Some have argued that Romney has the capacity to bounce back from such numbers. Yet Romney has shown over and over that the more people see him, the more they dislike him. He's been on the national stage for seven years now. He's never going to be supremely popular. And his stability means that he's not likely to change that anytime in the near future.

In any case, favorability ratings generally don't matter in presidential elections. Bush's favorability ratings were disastrous in 2004; he won anyway. People might like Mitt Romney – but they'll like him even as they pull the lever for Obama. People might dislike Newt Gingrich – but by the time Gingrich is finished with Obama, they might like the idea of a continued Obama presidency even less. If this campaign is going to be run on personal favorability, Obama will win in a walk in either case – personality is the only aspect of Obama that people can stand.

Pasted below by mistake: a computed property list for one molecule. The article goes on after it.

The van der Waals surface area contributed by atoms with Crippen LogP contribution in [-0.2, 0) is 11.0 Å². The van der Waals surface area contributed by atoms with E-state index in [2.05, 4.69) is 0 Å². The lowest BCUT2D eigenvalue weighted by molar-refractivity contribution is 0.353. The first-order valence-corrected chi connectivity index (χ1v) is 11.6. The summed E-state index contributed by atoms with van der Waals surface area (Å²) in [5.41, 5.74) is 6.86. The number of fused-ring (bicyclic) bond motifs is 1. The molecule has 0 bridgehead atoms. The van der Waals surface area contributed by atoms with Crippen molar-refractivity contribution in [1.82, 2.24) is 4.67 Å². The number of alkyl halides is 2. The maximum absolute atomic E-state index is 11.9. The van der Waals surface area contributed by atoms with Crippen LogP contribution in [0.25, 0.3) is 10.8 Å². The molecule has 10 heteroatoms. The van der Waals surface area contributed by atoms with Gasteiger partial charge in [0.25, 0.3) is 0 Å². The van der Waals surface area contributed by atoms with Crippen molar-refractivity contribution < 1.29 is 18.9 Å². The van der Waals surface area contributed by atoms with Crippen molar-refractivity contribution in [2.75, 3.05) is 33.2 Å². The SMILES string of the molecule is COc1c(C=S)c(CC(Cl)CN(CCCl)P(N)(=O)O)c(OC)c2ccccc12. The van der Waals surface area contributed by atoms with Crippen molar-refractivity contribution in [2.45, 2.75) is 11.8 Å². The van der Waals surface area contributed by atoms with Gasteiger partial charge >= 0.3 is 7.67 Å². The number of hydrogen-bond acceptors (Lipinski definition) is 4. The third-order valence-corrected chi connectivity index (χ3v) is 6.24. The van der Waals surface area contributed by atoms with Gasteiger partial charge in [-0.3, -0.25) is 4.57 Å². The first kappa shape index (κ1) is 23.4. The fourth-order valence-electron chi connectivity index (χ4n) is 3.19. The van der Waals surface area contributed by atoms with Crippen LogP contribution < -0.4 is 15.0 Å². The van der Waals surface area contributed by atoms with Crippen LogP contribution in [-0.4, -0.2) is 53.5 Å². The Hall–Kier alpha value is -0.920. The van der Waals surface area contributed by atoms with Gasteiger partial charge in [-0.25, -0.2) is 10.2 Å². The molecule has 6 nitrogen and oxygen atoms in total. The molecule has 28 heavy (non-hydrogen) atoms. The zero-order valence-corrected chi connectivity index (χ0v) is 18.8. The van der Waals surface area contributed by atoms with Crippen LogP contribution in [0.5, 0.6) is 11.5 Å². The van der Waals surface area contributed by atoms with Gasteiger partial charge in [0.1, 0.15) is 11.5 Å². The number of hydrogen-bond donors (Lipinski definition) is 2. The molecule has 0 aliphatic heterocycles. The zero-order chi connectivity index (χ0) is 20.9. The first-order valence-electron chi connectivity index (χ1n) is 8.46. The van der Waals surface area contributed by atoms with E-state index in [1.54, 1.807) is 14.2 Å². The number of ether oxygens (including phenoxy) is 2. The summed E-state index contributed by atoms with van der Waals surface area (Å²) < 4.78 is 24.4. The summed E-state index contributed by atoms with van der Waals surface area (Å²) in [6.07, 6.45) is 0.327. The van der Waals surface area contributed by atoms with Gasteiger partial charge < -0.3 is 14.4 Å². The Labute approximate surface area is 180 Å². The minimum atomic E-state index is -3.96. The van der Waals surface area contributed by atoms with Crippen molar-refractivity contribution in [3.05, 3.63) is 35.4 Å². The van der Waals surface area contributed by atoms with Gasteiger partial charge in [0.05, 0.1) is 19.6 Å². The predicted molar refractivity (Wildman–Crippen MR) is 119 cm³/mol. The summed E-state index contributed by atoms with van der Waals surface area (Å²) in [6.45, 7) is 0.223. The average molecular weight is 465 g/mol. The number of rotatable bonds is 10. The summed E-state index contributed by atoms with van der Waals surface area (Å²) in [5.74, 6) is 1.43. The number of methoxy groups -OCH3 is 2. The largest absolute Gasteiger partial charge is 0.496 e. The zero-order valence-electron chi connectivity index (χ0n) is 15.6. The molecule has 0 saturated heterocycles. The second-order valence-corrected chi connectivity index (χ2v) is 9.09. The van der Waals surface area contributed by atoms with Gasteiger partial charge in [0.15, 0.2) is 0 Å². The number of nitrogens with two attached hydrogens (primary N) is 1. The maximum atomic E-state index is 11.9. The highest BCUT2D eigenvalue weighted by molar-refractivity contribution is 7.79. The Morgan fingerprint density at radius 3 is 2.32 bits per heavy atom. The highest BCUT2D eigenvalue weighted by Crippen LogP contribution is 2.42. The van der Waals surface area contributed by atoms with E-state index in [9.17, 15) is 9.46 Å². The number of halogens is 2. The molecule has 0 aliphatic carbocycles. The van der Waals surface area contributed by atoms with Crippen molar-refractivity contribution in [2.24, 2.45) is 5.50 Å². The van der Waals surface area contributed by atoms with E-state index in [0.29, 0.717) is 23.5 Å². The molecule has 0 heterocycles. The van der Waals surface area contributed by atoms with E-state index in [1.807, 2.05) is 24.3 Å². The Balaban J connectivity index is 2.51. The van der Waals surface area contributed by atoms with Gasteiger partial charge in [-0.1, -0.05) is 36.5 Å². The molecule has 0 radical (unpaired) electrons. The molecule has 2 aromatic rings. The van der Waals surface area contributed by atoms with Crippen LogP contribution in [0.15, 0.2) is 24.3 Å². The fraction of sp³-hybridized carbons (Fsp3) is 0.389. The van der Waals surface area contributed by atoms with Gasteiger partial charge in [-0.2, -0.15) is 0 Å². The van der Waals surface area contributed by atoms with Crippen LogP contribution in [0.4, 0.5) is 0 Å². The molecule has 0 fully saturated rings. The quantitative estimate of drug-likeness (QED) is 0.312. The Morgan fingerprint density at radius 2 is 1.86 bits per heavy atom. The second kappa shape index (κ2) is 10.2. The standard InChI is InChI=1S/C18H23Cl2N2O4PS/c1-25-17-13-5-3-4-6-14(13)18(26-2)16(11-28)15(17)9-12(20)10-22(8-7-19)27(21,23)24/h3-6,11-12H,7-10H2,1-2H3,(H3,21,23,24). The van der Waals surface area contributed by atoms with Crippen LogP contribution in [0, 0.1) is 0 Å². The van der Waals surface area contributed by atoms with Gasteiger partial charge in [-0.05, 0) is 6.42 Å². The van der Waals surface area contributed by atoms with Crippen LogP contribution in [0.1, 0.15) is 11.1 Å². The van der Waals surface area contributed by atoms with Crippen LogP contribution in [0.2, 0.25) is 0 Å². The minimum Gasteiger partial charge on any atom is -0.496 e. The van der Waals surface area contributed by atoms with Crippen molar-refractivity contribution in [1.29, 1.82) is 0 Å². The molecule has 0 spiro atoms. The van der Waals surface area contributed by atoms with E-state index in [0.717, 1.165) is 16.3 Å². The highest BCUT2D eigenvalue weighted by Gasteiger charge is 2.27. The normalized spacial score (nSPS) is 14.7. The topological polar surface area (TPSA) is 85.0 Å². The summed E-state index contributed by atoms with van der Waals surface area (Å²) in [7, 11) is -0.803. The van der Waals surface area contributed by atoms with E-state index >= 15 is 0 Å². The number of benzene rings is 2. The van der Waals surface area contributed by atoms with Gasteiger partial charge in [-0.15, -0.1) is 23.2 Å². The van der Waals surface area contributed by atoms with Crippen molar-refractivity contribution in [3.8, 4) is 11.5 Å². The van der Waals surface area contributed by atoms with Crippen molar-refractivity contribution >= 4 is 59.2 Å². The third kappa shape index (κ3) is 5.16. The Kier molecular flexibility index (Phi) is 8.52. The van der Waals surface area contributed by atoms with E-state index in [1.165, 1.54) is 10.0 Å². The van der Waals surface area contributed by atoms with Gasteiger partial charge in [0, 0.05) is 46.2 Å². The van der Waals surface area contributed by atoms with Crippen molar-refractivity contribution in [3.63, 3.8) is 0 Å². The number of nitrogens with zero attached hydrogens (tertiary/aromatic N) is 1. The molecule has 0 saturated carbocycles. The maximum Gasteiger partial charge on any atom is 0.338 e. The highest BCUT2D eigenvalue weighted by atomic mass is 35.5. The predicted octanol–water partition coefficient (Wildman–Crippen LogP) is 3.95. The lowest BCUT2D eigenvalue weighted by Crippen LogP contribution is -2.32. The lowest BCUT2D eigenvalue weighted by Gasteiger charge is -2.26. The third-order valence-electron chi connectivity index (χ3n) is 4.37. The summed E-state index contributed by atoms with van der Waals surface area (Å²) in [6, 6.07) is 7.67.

(3) Personality. The last vestige of the Romney campaign has now been risked on characterizing Newt Gingrich as a "zany" candidate, a representative of the Loony Tunes contingent. "With Newt Gingrich, it is an October surprise everyday," says Romney.

It's true that Newt has the capacity to blow up at any time. But he also has the capacity to come back from blowing himself up. He's the zombie candidate. You cannot put him down. He was destroyed in Iowa. He was destroyed in New Hampshire. He's about to win South Carolina and Florida.

That's the risk and the reward of Newt. His brilliance means that he has the ability to inspire. It also means he can say things that leave you scratching your head. By and large, Newt is capable of adjusting on the fly, however. He does not go down for the count.

Romney, by contrast, is uninspiring where Newt is passionate. He comes off as inauthentic, perhaps even insincere. He's stable. He doesn't know how to shift his campaign on a dime and counterpunch. He's been running since the Bee Gees were on the singles charts, and he still doesn't know how to respond to attacks on Romneycare and Bain Capital. This is not the mark of a good campaigner.

Ann Coulter recently called Gingrich "our Clinton." Blogger Melissa Clouthier responded, "Romney is our Gore." Both are exactly right. Clinton may have been volatile, but there's no question he was a knife fighter in a campaign. Gore was the opposite. Who won, and who lost?